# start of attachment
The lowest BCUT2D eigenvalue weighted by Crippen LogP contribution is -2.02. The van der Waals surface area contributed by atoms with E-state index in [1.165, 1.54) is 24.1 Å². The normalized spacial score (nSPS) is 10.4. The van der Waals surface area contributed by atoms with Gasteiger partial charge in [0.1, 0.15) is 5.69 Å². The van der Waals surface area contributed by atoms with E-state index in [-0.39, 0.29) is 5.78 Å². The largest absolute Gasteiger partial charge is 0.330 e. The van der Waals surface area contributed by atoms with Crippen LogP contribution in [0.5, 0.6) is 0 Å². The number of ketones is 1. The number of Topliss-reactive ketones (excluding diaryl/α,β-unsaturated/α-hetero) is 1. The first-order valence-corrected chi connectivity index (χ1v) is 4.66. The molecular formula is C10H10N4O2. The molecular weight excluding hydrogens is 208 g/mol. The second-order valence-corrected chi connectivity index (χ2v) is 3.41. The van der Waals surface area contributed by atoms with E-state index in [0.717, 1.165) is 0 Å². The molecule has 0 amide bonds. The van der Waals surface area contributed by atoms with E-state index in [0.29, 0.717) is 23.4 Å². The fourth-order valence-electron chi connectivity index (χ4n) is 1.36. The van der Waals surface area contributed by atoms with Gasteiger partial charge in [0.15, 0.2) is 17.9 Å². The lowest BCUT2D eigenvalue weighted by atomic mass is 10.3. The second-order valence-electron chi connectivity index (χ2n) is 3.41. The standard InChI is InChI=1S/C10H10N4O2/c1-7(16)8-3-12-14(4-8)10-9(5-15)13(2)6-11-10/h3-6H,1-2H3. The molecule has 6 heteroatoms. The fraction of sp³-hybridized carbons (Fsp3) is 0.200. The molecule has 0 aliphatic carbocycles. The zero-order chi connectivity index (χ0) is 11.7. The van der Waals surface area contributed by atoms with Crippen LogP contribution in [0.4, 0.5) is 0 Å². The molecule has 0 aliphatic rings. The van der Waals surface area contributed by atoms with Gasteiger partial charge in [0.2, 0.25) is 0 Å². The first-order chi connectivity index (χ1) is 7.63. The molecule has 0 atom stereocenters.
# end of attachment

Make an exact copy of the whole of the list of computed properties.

The lowest BCUT2D eigenvalue weighted by Crippen LogP contribution is -2.02. The van der Waals surface area contributed by atoms with E-state index in [1.165, 1.54) is 24.1 Å². The normalized spacial score (nSPS) is 10.4. The van der Waals surface area contributed by atoms with Gasteiger partial charge in [0.1, 0.15) is 5.69 Å². The van der Waals surface area contributed by atoms with E-state index in [-0.39, 0.29) is 5.78 Å². The largest absolute Gasteiger partial charge is 0.330 e. The van der Waals surface area contributed by atoms with Crippen LogP contribution in [0.5, 0.6) is 0 Å². The number of ketones is 1. The number of Topliss-reactive ketones (excluding diaryl/α,β-unsaturated/α-hetero) is 1. The first-order valence-corrected chi connectivity index (χ1v) is 4.66. The molecular formula is C10H10N4O2. The molecular weight excluding hydrogens is 208 g/mol. The second-order valence-corrected chi connectivity index (χ2v) is 3.41. The van der Waals surface area contributed by atoms with E-state index in [0.717, 1.165) is 0 Å². The molecule has 0 amide bonds. The van der Waals surface area contributed by atoms with E-state index in [0.29, 0.717) is 23.4 Å². The fourth-order valence-electron chi connectivity index (χ4n) is 1.36. The van der Waals surface area contributed by atoms with Gasteiger partial charge in [0.15, 0.2) is 17.9 Å². The lowest BCUT2D eigenvalue weighted by atomic mass is 10.3. The second-order valence-electron chi connectivity index (χ2n) is 3.41. The standard InChI is InChI=1S/C10H10N4O2/c1-7(16)8-3-12-14(4-8)10-9(5-15)13(2)6-11-10/h3-6H,1-2H3. The molecule has 6 heteroatoms. The fraction of sp³-hybridized carbons (Fsp3) is 0.200. The molecule has 0 aliphatic carbocycles. The zero-order chi connectivity index (χ0) is 11.7. The van der Waals surface area contributed by atoms with Crippen LogP contribution in [0.4, 0.5) is 0 Å². The molecule has 0 aliphatic rings. The van der Waals surface area contributed by atoms with Gasteiger partial charge in [0.2, 0.25) is 0 Å². The first-order chi connectivity index (χ1) is 7.63. The molecule has 0 atom stereocenters.